Our caravan was big and long with three bedrooms, and my Dad gutted the whole thing of it’s fitted plastic and sawed away at planks to lay wooden floors and make shelves instead. He pulled out the toilet – because having a waste tank just sitting there stagnant is disgusting, he said – and replaced it with a bath, which felt quite luxurious. Instead of a door, we pinned a fabric curtain and sometimes twisted it back so we could hold forth with each other, one in the kitchen and the other supine in hot water. With no toilet, we’d pee outside on the grass, or walk to the cold, spider-infested toilet at the top of the field for anything else.

My favourite thing about living at the caravan was the bonfire where we’d burn these great bits of chopped up tree and enter that hot-cheeked primal trance that takes hold when you gaze at flames. My Dad taught me to build a fire, and approach it with confidence, to get my face in close and blow a licking flame into action. “If you respect the fire,” my Dad said, “the fire will respect you.”

In the summer months, my Dad made a makeshift shower by the fire, so we could take these wonderfully smokey washes standing under a ladder with a water tank on top, with the owl up in the big tree cooing occasionally.

A fire meant one thing: marshmallows. Bought from the Spar down the road, there always seemed to be a packet on the go. Either folded, saved for later on top of the microwave, or in my lap by the fire. Of course I’d honed my marshmallow-toasting very precisely.

There was a lot riding on the stick – you had to choose one long enough so as not to burn the hairs on your hand, but up to the task of carrying valuable molten cargo without snapping.

You thread two marshmallows onto the stick. The white ones are best – slightly less sickly than the pink ones, and then you aim them just beside a glowing ember. No flames! That risks the marshmallows igniting dramatically. No, just wait it out by an ember, turning the stick like a spit, watching the sweet lumps start to bronze and bubble.

The bronzing is what you’re waiting for. That means the inside is melting and it’s ready. Take it from the fire, studiously blow the edges (marshmallow burns are awful) and then nibble the top layer of mallow. I hope you know what that tastes like, because it is bliss. Smoked, puffed up gelatinous sugary bliss! Savour that, but briefly because there’s more work to be done – each marshmallow has two or three layers worth of toasting, and there’s only so long before bed.

I’d sit there, silently turning, blowing, testing, biting, in a contented trance. My Dad would drink a can of beer or play his guitar or potter about, shifting wood. It’s good to know how to make something, exactly as you want it.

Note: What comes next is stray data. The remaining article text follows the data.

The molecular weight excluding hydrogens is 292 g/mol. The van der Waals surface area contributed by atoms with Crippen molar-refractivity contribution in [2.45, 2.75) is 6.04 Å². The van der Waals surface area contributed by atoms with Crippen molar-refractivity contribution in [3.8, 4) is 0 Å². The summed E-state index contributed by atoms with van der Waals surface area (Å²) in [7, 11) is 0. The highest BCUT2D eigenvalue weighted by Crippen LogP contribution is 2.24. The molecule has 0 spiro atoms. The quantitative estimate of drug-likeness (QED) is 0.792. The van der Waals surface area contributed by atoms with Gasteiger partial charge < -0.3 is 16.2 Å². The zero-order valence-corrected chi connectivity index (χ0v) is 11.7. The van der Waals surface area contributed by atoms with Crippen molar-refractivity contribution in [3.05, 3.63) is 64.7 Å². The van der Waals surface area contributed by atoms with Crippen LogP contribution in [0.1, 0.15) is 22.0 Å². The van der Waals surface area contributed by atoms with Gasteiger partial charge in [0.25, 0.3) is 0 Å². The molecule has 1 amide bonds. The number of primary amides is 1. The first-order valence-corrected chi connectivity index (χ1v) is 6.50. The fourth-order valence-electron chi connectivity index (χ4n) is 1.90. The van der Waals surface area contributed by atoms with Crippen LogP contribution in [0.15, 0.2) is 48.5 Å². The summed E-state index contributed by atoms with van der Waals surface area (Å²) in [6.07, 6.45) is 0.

Tomato Cabbage and Egg Soup

Warmness.
It was after my first ever survival training the the Royal Canadian Air Cadets. I had spent three long days sleeping and training on dirt soaked with water and covered with rotten leaves in a remote forest. It was a typical Canadian winter — heavy rain, cold biting wind, and despair in my heart. I’ve been struggling to stuff freezing MRE into my mouth because food was essential to survival in such a grim environment. My tongue refused to taste yet my stomach screamed in coldness and hunger. Each night I slept with my eyes open in the small tent I built by myself with few sticks I found and a piece of “waterproof” fabric the RCAC provided. The overwhelming Water droplets squeezed into the gaps of the fabric and danced on my face. I’d count each second until 6:15 AM — when the blaring sound of the bugle would wake us up and… another day.

I memorize all these trivial details so vividly partly because of my deteriorating mental state throughout the three days of training. I can clearly recall that on the last night I convinced myself to not die because the next morning I could go home.
I don’t know how to describe the relief I felt when I saw that familiar white SUV parked in front of the doors at the squadron’s headquarter. My dad welcomed me with a smiling face and a warm embrace. I felt grateful looking at the interior of my house — the ceramic lamp was giving off a dim and soft light, the baby blue blanket made by mom covered a corner of the sofa, and my little betta fish named Jayden swam cheerfully in his little home. My dad said to me, “ you must be hungry! Let me make something quick for you.” and hurried to the kitchen. Soon enough, I smelled a mouthwatering aroma from the kitchen — something that’s one hundred times better than MRE…no, maybe two hundred times. My dad came to me with a bowl of steaming tomato cabbage and egg soup, a simple Chinese homemade dish. The red sliced tomatoes and jade green cabbage leaves made a bright contrast. The vegetable soup was embellished with golden fried egg omelette so that it tasted both refreshing and flavourful. The crispiness of the cabbage, the silky egg omelette, and a slight touch of sweet and sour tomatoes danced in harmony. No doubt, it was the perfect dish for me at that particular night — simple yet invigorating. Its warmth not only went down my throat and soothed my empty stomach but also went directly to my heart. It might have been the steam coming out of the soup but by the moment I took the first sip I was immediately misty-eyed.